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Birding in Ecuador: Trogons, Toucans, and Tanagers!

2012 August 2
by Seth Inman

Before coming to Galápagos, I spent a day and a half in Mindo, Ecuador, which is one of the most famous birding locations in the world (you can see my last post on the subject). While I was there I saw around forty bird species, mostly ones that I hadn’t seen before! Here is a video of some of the more exciting ones, and of some hummingbirds.

Two Blue-grey Tanagers and a male Lemon-rumped Tanager on the plank; another Blue-grey Tanager and a female Lemon-rumped Tanager on the branch above; White-tailed Jacobin and Rufous-tailed Hummingbird out of focus at the feeder; can you find the Bananaquit?

A bit about the birds in the first video: The Rufous Motmot, which was a juvenile based on its tail (adults of this species, and of many motmots, have two racquet-tipped tail feathers), and the Pale-mandibled Araçari were both perched on the same wood plank with banana or plantain on it at the visitor’s waiting area of the Milpe Cloudforest Reserve, though at different times. An interesting thing about motmots’ racquet tails is that when the adults preen, the barbs on a certain section of the quill, or shaft, of the feathers fall off to create the gap that shapes the racquet!

Crimson-rumped Toucanet and Pale-mandibled Araçari

The Chocó Trogon, endemic to the Chocó region of Ecuador and Colombia, looks fairly similar to the Collared Trogon subspecies found in this part of South America. As an aside, you can read a little about the Collared Trogon in the Neotropical Birds Species Account that I wrote for the species in my ornithology class, and also look up any other bird that I’ve referred to here, as there may be some interesting information about them on this Cornell Lab of Ornithology website!

I’m including some photos of birds and insects we saw below, as well as the list of species seen in the short period that I was in Mindo.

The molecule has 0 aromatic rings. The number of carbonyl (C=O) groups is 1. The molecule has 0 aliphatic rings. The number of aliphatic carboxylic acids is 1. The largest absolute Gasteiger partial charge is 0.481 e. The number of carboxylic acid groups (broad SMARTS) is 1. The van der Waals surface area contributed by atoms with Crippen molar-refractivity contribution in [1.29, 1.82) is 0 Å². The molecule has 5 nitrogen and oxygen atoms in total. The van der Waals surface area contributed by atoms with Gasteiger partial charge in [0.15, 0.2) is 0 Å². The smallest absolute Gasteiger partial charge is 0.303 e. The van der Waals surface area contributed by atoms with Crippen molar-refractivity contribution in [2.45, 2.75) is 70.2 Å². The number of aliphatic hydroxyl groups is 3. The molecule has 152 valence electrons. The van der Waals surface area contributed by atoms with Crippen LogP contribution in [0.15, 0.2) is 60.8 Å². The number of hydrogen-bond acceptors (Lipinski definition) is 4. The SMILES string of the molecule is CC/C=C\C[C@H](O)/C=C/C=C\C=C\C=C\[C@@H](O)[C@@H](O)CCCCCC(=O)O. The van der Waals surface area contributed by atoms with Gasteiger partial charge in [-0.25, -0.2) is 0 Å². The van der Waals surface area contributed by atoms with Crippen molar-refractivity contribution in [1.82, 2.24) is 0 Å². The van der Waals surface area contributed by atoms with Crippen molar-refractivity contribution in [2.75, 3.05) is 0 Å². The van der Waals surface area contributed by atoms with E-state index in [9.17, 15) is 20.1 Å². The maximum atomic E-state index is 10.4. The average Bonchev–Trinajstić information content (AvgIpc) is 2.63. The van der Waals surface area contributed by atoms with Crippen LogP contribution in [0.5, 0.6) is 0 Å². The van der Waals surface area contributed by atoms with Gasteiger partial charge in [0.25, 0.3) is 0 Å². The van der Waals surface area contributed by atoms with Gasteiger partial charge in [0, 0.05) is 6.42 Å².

It is also possible that I am missing some species that I saw but don’t remember having seen!

I found two parts of the wing not too far from each other on the trail.

A couple minutes later, we spotted a live one!

Club-winged Manakin

Golden-winged Manakin

Golden Tanager

White-shouldered Tanager

(Probably) Summer Tanager

Blue-grey Tanager

Lemon-rumped Tanager


Orange-bellied Euphonia

(Probably) Lineated Woodpecker

Black-cheeked Woodpecker

Guayaquil Woodpecker

Unknown insect, also seen without the long “tail,” which I presume is gender-based

Tropical Kingbird

Black Vulture

Turkey Vulture

Masked Tityra

Bronze-winged Parrot

Red-tailed Parrot

Maroon-tailed Parakeet

Ornate Flycatcher

Foliage Gleaner

Beryl-spangled Tanager

Grey-breasted Wood Wren

Dusty-capped Flycatcher

Green Thorntail

White-whiskered Hermit

Green-crowned Woodnymph

White-tailed Jacobin

I haven’t had a chance to identify this or the other butterfly yet

Green-crowned Brilliant

Brown Violetear

Rufous-tailed Hummingbird

Chocó Trogon

Collared Trogon

Pale-billed Aracari

Chestnut-mandibled Toucan

Crimson-rumped Toucanet

Wedge-billed Woodcreeper

Torrent Tyrannulet

Black Phoebe

Squirrel Cuckoo

White-tipped Dove

Rufous Motmot 

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